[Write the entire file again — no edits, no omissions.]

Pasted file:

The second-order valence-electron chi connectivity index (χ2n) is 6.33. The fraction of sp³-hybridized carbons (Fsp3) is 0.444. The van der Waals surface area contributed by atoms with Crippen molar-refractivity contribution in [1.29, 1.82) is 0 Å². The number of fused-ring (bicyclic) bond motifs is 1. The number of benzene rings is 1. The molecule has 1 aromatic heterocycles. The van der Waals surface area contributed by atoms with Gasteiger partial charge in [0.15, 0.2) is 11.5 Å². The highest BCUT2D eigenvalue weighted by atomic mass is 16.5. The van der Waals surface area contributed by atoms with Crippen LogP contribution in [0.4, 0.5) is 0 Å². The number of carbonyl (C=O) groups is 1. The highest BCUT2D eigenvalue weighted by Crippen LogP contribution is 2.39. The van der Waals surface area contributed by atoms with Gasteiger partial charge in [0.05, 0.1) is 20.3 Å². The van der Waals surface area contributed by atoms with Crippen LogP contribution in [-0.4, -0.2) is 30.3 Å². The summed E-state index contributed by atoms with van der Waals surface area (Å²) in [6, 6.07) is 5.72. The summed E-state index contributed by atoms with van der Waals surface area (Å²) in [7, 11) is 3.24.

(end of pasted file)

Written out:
The second-order valence-electron chi connectivity index (χ2n) is 6.33. The fraction of sp³-hybridized carbons (Fsp3) is 0.444. The van der Waals surface area contributed by atoms with Crippen molar-refractivity contribution in [1.29, 1.82) is 0 Å². The number of fused-ring (bicyclic) bond motifs is 1. The number of benzene rings is 1. The molecule has 1 aromatic heterocycles. The van der Waals surface area contributed by atoms with Gasteiger partial charge in [0.15, 0.2) is 11.5 Å². The highest BCUT2D eigenvalue weighted by atomic mass is 16.5. The van der Waals surface area contributed by atoms with Crippen LogP contribution in [0.4, 0.5) is 0 Å². The number of carbonyl (C=O) groups is 1. The highest BCUT2D eigenvalue weighted by Crippen LogP contribution is 2.39. The van der Waals surface area contributed by atoms with Gasteiger partial charge in [0.05, 0.1) is 20.3 Å². The van der Waals surface area contributed by atoms with Crippen LogP contribution in [-0.4, -0.2) is 30.3 Å². The summed E-state index contributed by atoms with van der Waals surface area (Å²) in [6, 6.07) is 5.72. The summed E-state index contributed by atoms with van der Waals surface area (Å²) in [7, 11) is 3.24.